I've done some deep dives with high level players on grips and what makes each one work and one thing many had was maximum set points or tight spots in the wrist for stability...which fingers you primarily grip with and which part of the wrist you lock or at least add some stability to will influence where your thumb points. As someone said above, starting with the idea of thumb down and working around that may not be right for you as thumb position is a result of how you get down over the shot and anything you do to set your grip in your preshot routine.
A little on the tight spots if u care to jump into some minutia:
1 - the most common grip thought was to let the hand be loose and hang naturally as it cradles the cue. For the vast majority of ppl, the thumb will hang str8 down with an empty hand. However, once the cue is in hand, if the guiding thought is to leave the fingers where they are to cradle the cue, the thumb rests against the cue and comes off pointing towards the body slightly.
2 - Pronators/cockers. Those who have a rotation in forearm causing pronation (palm facing back) have a str8 down thumb and some tension (or lets call it extra stability through the front side (thumb side) of the wrist. Another common way players add stability through the front of the wirst is to cock the wrist. The slight cocking of the wrist is probably the most common stabilizer I came across. Actually most said they have no tension and it just hangs but when pressed for where the wrist feels stable they point out the anatomical snuffbox utilized in cocking the wrist. These guys can be front fingers focused or back fingers focused and the main way you can tell them apart from the pronators is that with pronators the back fingers come away from the cue and play a smaller role in the stroke while with the cockers, all the fingers stay more in line with the cue allowing for more play from the last 3 fingers.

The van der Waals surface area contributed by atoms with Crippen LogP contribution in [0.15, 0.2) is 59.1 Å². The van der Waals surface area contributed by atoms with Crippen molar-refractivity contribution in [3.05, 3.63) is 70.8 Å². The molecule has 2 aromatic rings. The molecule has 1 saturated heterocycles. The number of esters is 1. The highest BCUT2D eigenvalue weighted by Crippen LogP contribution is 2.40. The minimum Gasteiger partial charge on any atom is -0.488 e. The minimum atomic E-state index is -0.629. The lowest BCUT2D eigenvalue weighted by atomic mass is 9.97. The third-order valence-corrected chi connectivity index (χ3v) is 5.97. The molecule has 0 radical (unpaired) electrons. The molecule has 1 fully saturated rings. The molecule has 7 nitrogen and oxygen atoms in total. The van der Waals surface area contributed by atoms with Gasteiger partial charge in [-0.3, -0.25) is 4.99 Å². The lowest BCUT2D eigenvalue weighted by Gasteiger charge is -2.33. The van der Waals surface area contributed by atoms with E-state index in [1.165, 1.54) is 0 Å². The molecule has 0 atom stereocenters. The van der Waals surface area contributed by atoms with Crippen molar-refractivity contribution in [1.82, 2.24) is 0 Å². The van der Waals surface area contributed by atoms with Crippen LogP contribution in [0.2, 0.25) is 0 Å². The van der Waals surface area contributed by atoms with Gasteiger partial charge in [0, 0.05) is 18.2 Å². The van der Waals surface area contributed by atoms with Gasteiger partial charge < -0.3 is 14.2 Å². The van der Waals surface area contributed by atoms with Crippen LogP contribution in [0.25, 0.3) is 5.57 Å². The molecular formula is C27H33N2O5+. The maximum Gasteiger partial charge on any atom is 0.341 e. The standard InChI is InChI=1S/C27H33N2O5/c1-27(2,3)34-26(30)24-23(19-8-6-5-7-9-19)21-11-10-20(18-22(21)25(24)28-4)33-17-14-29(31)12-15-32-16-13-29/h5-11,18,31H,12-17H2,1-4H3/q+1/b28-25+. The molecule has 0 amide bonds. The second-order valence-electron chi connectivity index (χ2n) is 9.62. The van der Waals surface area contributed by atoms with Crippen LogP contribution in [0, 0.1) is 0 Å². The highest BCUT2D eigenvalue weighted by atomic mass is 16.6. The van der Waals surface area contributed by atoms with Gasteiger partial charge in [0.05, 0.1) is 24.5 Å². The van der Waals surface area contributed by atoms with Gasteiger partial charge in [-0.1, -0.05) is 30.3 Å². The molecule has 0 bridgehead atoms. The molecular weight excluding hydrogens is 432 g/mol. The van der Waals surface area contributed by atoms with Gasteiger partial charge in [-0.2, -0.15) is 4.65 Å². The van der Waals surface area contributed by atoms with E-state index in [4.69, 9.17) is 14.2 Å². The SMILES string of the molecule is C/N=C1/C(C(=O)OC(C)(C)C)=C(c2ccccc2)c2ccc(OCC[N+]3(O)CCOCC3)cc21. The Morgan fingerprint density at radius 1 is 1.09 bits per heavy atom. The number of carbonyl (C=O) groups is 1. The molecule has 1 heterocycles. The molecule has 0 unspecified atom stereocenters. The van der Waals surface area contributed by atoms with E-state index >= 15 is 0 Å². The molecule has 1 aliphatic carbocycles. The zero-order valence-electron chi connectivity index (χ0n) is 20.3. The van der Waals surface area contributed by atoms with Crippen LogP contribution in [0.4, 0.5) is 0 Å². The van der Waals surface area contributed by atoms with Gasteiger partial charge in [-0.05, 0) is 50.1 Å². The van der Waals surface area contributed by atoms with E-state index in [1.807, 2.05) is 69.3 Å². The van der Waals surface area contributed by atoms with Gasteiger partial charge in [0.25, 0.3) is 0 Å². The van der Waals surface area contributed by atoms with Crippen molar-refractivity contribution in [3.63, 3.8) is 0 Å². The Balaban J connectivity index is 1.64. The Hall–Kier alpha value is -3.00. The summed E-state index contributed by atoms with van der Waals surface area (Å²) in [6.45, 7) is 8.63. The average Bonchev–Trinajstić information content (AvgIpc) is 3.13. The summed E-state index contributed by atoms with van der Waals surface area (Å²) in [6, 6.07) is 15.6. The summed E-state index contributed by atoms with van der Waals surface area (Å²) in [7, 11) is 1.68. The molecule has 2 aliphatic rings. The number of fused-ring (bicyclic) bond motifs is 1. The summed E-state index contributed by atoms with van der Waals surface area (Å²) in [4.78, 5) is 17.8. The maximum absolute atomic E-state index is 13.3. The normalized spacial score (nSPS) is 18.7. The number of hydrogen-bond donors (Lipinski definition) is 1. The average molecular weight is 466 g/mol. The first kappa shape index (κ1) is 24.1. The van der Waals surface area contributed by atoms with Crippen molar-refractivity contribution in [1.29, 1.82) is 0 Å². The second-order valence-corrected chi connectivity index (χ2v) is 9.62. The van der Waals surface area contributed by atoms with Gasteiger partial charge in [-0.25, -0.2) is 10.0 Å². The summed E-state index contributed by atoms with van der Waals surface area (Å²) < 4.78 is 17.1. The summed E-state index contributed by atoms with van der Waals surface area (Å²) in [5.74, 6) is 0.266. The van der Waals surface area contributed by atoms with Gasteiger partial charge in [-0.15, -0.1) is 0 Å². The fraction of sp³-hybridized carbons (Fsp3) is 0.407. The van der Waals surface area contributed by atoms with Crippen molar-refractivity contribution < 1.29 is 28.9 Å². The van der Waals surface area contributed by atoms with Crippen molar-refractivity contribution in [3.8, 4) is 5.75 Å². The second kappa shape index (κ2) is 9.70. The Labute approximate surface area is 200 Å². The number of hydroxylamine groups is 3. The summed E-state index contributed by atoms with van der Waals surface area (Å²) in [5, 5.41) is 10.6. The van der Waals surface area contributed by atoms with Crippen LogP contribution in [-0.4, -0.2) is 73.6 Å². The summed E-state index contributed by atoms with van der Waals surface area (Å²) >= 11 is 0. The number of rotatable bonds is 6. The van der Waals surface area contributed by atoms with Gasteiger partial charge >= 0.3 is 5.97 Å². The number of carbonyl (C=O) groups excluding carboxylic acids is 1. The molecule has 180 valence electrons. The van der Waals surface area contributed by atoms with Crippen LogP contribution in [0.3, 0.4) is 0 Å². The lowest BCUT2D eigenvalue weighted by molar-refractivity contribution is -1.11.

3 - Suppinators/Flexors. These guys are more rare but in good company with guys that have a slight internal rotation. Strickland, Reyes, SVB, and just about every single side arm and chicken wing player (good ones exist!) play this type of grip....The more face-on the setup rather than sideways, the more likely a player is to use this type of grip (again, HOW YOU GET DOWN ON THE SHOT sets all this thumb pointing up and probably why most responses in this thread include "i never thought about the thumb at all"). The portion of the wrist that adds stability for these players is either the back pinky side (esp for players that like to feel the cue in their last 3 fingers), or in extreme sidearm/chickenwing cases the flexion of the wrist is (palm towards forearm) is maxed out for consitency and stability while still alowing for a lot of back and forth writst action on plane.
4 - Extenders. Related to #1, when a person with the loose hanging hand that has thumb pointing down decides to anchor around the thumb and get the fingers out of the way rather than keep the fingers where they are and let the thumb rest inwards, one common way to accomodate this is to have a bit of overextension in the writst (what most ppl will see as flexion on the outside of the wrist resulting more in palm down than palm back). Players that play with a firmer grip or middle 2-finger grip will generally prefer this type of setup.
Like someone else said, a good few chapters can be written on this topic and still some iterations will not get covered. Generally though, I agree with the thought that grip results from your preshot routine, how you get down on the ball, the angle of your stance relative to shot line, and any sort of guiding grip thoughts you might have like pointing thumb down, pointing first knuckles down, second knuckles down, lock out wrist forwards/backwards, either side, etc. The important thing is, that whatever you do, keep doing just that and you will find consistency.